The southeastern part of the U.S., specifically Florida and Alabama, was especially hard-hit by the 2008 recession, and as a result, many banks saw loans sour as home prices fell and unemployment rose. Almost five years later, the region has begun to recover; let's look at what this means for the major banks in the area.
Eight times a year, the Federal Reserve releases data summarizing the most recent economic trends in the U.S. by district (there are 12). The Fed's take on employment, the housing market, and consumer spending in the region can give us insight into which banks are benefiting from economic activity there. Since I'm from the southeast, I took a look at the most recent data for the sixth district (link opens PDF), the Atlanta District, which includes my home state of Alabama.
The banks with heavy market share in this district include Regions Financial (NYSE:RF) -- which has at least 4% deposit market share in each state -- Wells Fargo (NYSE:WFC), Bank of America (NYSE:BAC), SunTrust Banks (NYSE:STI), and BB&T (NYSE:BBT):
All states in the district reported "modest" employment gains in almost all industries except government sectors; Mississippi was the only state that showed a small gain in state government jobs. However, Alabama, Louisiana, and Florida all currently have unemployment rates below the national average:
Housing and mortgages
The Fed's report noted that existing home sales, new home sales, and construction were all ahead of prior-year levels. Loan competition in the region was high, which led some banks to relax loan requirements and become more willing to take on loan risk. Most banks had expected a slowdown in mortgage growth because of the sharp rise in rates earlier this year, so even though banks in this district reported an increase in new purchase loan demand, it may not be enough to offset the falling number of customers refinancing their homes.
Bank of America, which has deposit market share of roughly 20% and 12% in Florida and Georgia, respectively, had good news about its mortgage underwriting business when it reported earnings on Wednesday. However, even with large market share in Florida, Georgia, and Alabama, Wells Fargo's numbers suffered a bit; it underwrote fewer mortgages last quarter than it did in the second quarter of 2012, though it is still the largest mortgage originator in the U.S. -- by far.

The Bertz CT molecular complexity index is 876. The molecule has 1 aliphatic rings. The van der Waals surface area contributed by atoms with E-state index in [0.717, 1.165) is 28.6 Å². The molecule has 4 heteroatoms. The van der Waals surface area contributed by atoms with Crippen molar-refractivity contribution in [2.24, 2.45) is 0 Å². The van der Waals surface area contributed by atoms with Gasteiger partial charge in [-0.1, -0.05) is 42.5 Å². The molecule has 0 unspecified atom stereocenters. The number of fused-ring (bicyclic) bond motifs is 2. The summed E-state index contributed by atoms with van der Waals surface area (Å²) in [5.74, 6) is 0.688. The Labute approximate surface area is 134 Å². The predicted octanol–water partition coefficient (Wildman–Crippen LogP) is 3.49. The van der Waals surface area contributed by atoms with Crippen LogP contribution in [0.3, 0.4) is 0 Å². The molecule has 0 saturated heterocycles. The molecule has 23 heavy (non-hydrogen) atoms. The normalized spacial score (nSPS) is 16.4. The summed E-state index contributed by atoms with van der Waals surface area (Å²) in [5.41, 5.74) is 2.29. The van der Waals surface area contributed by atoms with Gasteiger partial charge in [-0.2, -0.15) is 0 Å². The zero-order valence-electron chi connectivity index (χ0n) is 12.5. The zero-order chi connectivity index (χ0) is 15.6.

Consumer spending was mixed, but travel and tourism activity continued to be better than expected in these states. However, given the amount of coastline in the district, this could be due in part to spring and early summer vacations to the beach.
Speaking of the beach, SunTrust Banks, BB&T, and Regions Financial all have significant market share in Louisiana, Mississippi, Alabama, and Florida, which reported continued strong investments in regional oil and gas activity along the Gulf Coast.
But if the housing rebound continues to gain traction, mortgage juggernaut Wells Fargo, and Bank of America to a lesser extent, may be the biggest winners in the area regardless of gains made in other industries.
Abbie Redmon has no position in any stocks mentioned. The Motley Fool recommends Bank of America and Wells Fargo. The Motley Fool owns shares of Bank of America and Wells Fargo. Try any of our Foolish newsletter services free for 30 days. We Fools may not all hold the same opinions, but we all believe that considering a diverse range of insights makes us better investors. The Motley Fool has a disclosure policy.